Among the supplies kept in these buildings was fuel for fires. Communication was a strategic essential for soldiers along the wall. Without the benefit of electricity or radios, ancient soldiers communicated visually with fires and cannon blasts. Such signals were be sent by line-of-sight to stations far on the horizon. It was actually quite efficient and rapidly allowed ample warnings to concentrate troops at areas of invasion.
Oddly, the fires were built of straw, sulfur and wolf dung. One fire and one cannon blast signaled an invasion of 1000 soldiers or less. Additional blasts and fires meant larger invading forces with five, the maximum, representing an invading force of 10,000 troops.
Beyond the guard house, some of the adults sat on the steps to rest while the heartier adults and kids hiked all the way to the "end" of the Wall. The Wall itself continues, but the unrestored sections are quickly taken over by grass and vegetation and are not even passable.
We gathered together and strolled back to where we had first entered the Wall. There we found Tristan, my son, who was still sitting on the steps, not liking the height of the Wall. He had been kept amused by watching the local squirrels jumping and bouncing off the wall.
Our adventure was not over yet. On the road leading down from the tram station we noticed that lots of little booths with round tables had been set up, filled with items for sale to tourists from all over the globe.. They had everything from Cloissin Jewelry to wooden carvings, T-shirts and quilts. All beautifully hand made with the attention to color and detail that is so Chinese.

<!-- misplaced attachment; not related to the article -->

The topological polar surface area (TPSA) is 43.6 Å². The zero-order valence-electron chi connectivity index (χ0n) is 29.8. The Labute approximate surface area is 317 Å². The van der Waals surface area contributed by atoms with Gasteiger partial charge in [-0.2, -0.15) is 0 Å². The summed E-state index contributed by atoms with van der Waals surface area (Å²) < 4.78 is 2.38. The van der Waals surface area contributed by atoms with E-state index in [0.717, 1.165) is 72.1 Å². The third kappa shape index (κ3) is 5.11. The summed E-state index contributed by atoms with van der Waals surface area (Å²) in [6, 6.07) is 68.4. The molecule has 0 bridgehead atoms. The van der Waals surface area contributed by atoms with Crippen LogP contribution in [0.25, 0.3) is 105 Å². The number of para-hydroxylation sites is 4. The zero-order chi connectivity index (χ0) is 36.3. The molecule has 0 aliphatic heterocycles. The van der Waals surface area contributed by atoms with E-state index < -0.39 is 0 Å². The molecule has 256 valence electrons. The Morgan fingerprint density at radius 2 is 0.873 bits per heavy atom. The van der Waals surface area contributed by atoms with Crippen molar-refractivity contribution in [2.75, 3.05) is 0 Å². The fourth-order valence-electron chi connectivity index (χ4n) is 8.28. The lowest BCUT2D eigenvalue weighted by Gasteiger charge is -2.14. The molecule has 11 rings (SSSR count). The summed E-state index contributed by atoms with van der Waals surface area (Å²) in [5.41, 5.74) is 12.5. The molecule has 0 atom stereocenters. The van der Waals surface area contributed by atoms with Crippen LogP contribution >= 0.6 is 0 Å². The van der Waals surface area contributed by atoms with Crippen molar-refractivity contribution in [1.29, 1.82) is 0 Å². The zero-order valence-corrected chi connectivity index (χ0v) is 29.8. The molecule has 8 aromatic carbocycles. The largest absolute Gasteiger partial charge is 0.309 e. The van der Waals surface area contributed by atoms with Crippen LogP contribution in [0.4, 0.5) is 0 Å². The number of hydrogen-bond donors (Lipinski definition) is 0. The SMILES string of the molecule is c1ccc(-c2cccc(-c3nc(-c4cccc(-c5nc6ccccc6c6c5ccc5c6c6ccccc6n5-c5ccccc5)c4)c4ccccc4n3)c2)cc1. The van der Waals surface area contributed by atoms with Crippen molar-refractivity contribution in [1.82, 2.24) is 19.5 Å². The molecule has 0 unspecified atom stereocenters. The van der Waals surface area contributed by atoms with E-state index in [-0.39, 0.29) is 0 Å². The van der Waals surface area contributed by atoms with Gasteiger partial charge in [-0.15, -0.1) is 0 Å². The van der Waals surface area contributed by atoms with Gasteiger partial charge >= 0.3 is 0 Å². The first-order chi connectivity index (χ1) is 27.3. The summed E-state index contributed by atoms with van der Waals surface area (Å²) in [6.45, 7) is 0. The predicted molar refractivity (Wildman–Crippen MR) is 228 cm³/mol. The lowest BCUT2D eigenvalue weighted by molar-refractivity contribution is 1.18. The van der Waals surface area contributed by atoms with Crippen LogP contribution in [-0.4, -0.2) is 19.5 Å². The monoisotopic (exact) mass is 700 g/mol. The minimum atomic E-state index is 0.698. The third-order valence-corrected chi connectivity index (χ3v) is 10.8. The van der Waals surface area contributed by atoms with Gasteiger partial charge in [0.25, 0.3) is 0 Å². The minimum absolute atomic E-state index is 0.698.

The troopers among us all brought themselves a hard earned "I Climbed The Wall" T-shirt. They don't make "I sat on the Wall" T-shirts so I had to buy quilts instead.
A few days following our trip to the Great Wall, I had need to do some shopping near our home. The Chinese are ferocious bargainers. A natural born chicken, I tend to surround myself with someone brave -- my husband, or Song Ye Yun (our helper). As they were busy with their own shopping, I had no one to protect me from the "attack of the vendors!" I was faced with either running through the deluge to escape them, or stand my ground and confront them. I really needed to shop so I buried my fears, and, armed with my few words of Chinese, did battle with a circle of Chinese women, all yelling their prices at me. I found myself yelling back my offer and began to feel the exhilaration of the bargaining process. I had felt powerful and "in control!"
The Chinese are a very ancient and enduring people. They have had to deal with much hardship in the past, and it is still present in their lives today. I always wondered how they kept going in face of such adversity. Maybe it was the spirit of The Great Wall? Maybe it was the thought of all the men and women who labored and suffered to make the Wall. They know that, together, they can endure anything. My exhilaration perhaps came from my better understanding of their pride and endurance and the way in which their zest for life is applied to even routine tasks like shopping in the market.